The inclusion of 512Kb of SRAM for both PRG and CHR data focuses on commercial ROM support. Larger homebrew, hacks, and translations will simply not be playable. Those experiencing issues with their Everdrive N8 are kindly requested to verify their SD/microSD card against corruption before seeking assistance. These same individuals are also advised to use only official Nintendo power adapters, as the Everdrive N8 requires proper voltage to function efficiently.

Mapper Information:


When researching Nintendo Entertainment System games, emulators, and hardware solutions, the discussion of mappers always ensues. Mappers are simply the term given to the additional hardware found on specific NES cartridges, which are officially known as Memory Management Controllers or MMC. Without going into details which would be beyond the scope of this review, mappers add functionality to games beyond what the hardware was designed for. They can take the form of logic chips, enhance split-screen scrolling, add an additional audio channel, and more. Mappers were first organized and numbered during the creation of Marat Fayzullin's NES emulator, iNES. When someone refers to mapper 1, they are referencing those games which require the MMC1 hardware to function. The Everdrive N8 was created for retail game support, which has resulted in mapper compatibility focused towards commercially released software. While some additional mappers are being discussed and hopefully supported, more obscure pirate cart mappers (IE: ShenZhen Nanjing Technology mapper 163) have yet to be implemented. In addition, not all of the "supported" mappers have been perfected; some games continue to function with issues that could potentially be addressed through a future mapper file update. Save-state support is currently limited to 30 of the 105 included mappers. Those who are curious which games require what mapper should reference the unofficial Everdrive N8 compatibility list. The listing currently hosts information related to those games supported as of O/S v11. Future updates are sure to make the above graphic and the hosted compatibility list obsolete. Please refer the official Everdrive Web site and forums for up-to-date information.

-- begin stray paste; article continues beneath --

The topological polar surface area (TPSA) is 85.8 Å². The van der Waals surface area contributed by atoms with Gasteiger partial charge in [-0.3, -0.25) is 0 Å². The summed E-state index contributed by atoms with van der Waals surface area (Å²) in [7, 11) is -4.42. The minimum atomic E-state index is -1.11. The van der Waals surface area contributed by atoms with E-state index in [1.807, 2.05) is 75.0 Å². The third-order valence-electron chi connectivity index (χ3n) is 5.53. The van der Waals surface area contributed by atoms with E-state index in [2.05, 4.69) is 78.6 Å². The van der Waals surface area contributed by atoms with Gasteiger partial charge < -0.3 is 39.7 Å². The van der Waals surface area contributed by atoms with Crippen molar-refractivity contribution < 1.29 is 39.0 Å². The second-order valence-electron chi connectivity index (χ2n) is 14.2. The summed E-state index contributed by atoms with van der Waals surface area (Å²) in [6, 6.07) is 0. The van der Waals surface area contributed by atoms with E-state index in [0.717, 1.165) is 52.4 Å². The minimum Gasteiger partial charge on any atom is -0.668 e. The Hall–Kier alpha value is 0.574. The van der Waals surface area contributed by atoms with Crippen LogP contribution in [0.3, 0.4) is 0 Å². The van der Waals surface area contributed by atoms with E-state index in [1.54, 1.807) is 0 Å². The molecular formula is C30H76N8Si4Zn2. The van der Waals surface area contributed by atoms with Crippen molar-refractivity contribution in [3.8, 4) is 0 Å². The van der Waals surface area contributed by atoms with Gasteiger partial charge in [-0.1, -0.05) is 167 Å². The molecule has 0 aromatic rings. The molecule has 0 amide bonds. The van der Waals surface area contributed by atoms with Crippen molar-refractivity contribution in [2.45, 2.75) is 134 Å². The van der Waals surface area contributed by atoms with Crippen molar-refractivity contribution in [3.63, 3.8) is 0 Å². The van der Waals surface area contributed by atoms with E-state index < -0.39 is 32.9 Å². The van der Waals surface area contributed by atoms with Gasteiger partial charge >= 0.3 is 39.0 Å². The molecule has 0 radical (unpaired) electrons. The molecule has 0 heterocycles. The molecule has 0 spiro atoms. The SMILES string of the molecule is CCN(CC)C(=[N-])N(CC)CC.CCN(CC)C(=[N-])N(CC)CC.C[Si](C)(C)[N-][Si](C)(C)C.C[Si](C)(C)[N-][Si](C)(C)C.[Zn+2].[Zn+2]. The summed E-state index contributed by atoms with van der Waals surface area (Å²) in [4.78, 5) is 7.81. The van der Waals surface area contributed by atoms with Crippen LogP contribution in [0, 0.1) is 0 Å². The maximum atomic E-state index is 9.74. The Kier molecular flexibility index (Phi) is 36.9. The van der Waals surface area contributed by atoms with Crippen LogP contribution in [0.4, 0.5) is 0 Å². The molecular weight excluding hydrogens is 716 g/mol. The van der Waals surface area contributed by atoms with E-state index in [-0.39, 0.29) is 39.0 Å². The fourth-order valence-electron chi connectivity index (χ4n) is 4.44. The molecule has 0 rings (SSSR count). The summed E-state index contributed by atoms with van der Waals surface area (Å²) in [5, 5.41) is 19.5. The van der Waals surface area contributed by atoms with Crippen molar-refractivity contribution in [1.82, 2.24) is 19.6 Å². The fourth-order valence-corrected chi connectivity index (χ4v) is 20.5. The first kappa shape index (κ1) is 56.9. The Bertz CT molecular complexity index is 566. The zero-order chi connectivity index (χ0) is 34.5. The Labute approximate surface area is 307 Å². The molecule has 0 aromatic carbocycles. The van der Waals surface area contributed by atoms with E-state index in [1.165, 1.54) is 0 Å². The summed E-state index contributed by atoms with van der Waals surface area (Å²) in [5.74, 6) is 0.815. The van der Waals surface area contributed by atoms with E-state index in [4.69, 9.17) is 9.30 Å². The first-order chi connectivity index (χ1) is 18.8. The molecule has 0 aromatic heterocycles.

attachFull9176 Unofficial Everdrive N8 O/S v11 Compatibility Listing Download (2MB PDF)

Contents, Packaging, Design & Impressions


  • 1x Everdrive N8 Flash Kit


Everdrive N8 Review by Another World GBAtemp Bubble Wrap     Everdrive N8 Review by Another World GBATemp PCB In Shell     Everdrive N8 Review by Another World PCB Front

The Everdrive N8 sent for review is the NTSC NES style PCB and shell. The review sample was sent from the official store, Retrogate. The cartridge shipped surrounded by 1 layer of thin bubble wrap and placed inside of a padded manila envelope. While this method for securing the cart may not seem ideal, the PCB was well protected inside of the NES donor cartridge shell. A box would have been preferred both for security and overall presentation, however, the Flash Kit did arrive in a fully functional and non-damaged condition.

Design & Impressions:

Everdrive N8 Review by Another World GBAtemp Carts Front     Everdrive N8 Review by Another World GBAtemp Carts Back     Everdrive N8 Review by Another World GBAtemp Carts Top

Officially, the Everdrive N8 PCB is secured inside of a donor shell. The size, shape, thickness, texture, and color are identical to other Nintendo carts. However, the Everdrive N8 cartridge has received some minor modifications. These modifications include a new cart label, replacement screws, and an SD slot cutout. The new label proudly displays the EverDrive-N8 logo, along with the creators name (Krikzz), the phrases "SD Entertainment System" and "8-BiT", an official Krikzz seal of quality, and is marked "made in Ukraine". The 6 sided security screws, of which there are 3, have been replaced with flathead screws. The screws are rather small and will require a precision screwdriver to remove. The SD slot cutout has been carefully done, it looks professional and clean.

Unofficially, the Everdrive N8 may be sold only as a PCB and not packaged in a custom shell. Custom shells vary by reseller and may include alternative colors or logo stickers, and may not include the SD slot cutout. It is important to pay attention to not only the design but also to the reseller. According to Krikzz, the Everdrive N8 (among others) has been cloned and is currently for sale on Chinese import sites and eBay, among others. The cloned carts suffer from hardware failure and poor support. Additionally, many games do not function on the cloned PCBs. However, there does exist an officially released Chinese Everdrive N8 build available only in China. This build is not designed for buyers outside of China and will not be repaired by Krikzz under his warranty policy. For more information on cloned Everdrive Flash Kits, please see the official Everdrive forums.

Everdrive N8 Review by Another World Filthy Donor Shell